There are three card types in World’s Fair 1893, we’ve already explained what the Midway Tickets do during the game, they advance the Ferris Wheel Car, but they also are scored at the end of each round. The player who has collected the most tickets receives a two point Midway coin. All players, including the majority holder, redeem their collected Midway Tickets for one point each.
The Influential Figure cards represent the favors that you can ask the influential people of the time period for. These are the cards that you have to play the round after you acquire them. They allow the player to perform different actions such as adding a bonus supporter to the area that you chose to send your first supporter to or adding a bonus supporter to one of the areas you sent your supporter to, or even moving one supporter, yours or an opponents from any one area to any other area. There are also Influential Figure cards that let you add a bonus supporter to the area specified on the card.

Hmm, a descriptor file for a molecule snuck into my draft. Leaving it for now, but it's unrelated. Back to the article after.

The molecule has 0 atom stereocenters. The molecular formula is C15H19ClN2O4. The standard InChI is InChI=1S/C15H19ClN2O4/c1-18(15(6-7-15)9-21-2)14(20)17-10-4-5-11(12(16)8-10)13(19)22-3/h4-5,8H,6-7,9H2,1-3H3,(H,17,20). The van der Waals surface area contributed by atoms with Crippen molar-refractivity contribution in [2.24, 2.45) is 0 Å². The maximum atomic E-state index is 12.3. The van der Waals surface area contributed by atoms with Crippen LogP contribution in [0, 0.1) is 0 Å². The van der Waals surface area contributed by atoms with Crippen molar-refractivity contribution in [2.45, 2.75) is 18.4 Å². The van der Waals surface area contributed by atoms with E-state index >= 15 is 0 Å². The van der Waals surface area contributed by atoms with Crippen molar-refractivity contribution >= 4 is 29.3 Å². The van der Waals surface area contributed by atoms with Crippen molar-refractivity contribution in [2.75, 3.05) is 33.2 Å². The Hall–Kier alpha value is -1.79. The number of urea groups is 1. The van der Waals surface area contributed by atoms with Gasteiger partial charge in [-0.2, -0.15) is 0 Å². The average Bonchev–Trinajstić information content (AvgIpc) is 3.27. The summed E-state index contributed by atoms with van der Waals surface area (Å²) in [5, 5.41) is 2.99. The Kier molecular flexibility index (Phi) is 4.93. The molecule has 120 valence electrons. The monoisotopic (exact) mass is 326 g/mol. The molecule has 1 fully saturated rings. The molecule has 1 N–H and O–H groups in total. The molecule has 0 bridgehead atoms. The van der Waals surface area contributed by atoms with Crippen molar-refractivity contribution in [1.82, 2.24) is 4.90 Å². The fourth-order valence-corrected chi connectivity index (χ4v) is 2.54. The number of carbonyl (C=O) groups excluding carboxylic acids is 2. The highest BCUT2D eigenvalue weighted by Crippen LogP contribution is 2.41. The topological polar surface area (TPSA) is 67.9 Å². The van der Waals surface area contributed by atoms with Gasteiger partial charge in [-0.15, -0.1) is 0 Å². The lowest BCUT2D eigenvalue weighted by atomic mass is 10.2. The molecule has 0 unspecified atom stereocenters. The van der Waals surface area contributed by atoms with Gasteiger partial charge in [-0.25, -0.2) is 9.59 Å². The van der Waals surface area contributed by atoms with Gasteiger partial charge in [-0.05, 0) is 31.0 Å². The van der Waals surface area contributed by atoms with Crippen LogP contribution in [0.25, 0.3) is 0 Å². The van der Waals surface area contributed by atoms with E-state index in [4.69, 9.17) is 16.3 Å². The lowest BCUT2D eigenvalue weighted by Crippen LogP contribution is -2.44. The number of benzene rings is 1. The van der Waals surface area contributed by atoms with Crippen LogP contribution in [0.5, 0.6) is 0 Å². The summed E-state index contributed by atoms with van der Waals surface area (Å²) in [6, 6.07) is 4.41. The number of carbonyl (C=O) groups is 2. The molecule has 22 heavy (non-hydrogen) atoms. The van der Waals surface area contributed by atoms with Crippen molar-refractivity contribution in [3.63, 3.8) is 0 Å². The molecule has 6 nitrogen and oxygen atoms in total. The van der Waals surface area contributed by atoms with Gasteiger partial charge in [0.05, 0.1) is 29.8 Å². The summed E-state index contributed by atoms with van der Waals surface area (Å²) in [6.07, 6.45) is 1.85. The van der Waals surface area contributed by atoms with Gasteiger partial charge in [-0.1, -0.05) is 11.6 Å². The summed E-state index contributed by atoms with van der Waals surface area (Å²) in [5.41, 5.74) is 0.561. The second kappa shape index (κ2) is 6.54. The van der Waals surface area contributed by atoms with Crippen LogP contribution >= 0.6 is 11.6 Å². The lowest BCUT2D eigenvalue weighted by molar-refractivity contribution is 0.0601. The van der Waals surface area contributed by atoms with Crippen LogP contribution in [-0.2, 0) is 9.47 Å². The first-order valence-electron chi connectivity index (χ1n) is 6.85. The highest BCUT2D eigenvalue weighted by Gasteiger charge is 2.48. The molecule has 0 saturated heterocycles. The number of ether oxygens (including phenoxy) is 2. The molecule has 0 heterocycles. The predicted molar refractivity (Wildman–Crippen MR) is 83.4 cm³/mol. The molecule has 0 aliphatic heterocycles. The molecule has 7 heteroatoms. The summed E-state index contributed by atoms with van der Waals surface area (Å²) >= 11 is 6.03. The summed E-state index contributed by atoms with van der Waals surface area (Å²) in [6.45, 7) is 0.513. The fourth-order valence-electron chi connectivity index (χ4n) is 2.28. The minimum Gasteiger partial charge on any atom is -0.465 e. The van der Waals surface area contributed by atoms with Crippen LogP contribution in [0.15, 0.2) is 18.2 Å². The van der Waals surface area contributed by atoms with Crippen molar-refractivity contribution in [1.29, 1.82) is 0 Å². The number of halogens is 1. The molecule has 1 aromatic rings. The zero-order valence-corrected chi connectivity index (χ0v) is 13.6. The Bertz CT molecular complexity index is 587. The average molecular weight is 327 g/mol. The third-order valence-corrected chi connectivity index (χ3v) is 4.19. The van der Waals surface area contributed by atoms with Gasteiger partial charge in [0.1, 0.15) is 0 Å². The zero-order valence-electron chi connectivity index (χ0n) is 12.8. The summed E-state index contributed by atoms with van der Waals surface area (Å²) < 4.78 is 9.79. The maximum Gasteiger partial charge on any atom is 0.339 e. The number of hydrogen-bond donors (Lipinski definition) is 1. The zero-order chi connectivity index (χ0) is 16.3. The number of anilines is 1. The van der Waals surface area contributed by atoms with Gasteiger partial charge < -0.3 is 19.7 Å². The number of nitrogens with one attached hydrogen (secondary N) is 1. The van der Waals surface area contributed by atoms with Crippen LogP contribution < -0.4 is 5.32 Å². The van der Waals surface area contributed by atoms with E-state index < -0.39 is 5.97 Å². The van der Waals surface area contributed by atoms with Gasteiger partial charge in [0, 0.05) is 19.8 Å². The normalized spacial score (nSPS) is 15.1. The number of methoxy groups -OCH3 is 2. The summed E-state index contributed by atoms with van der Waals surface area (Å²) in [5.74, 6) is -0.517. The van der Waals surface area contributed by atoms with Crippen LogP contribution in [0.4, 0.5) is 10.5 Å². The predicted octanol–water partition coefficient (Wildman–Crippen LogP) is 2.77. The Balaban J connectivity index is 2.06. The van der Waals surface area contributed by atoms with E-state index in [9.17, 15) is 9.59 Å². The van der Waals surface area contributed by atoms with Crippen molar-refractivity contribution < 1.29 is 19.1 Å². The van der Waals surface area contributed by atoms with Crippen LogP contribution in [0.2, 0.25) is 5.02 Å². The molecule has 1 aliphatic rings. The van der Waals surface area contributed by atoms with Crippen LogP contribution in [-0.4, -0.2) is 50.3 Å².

Your Main Exhibit cards represent your proposals for the main section of the fair. When you first get them they are considered “proposed”. During the scoring phase you can have them approved if you are one of the leaders of the corresponding area. You only earn points for these cards by having them approved and the more variety of approvals you have, the more points you will score.
So, how does the scoring work? Well it works a little something like this. When the Ferris Wheel Car hits the starting spot, you have a scoring round. There will be three of these in the game. First you score the Midway Tickets, everyone gets 1 point per Midway Ticket in their hand and the player with the most gets 2 bonus points, if there is a tie for most tickets, all players tied receive 2 bonus points.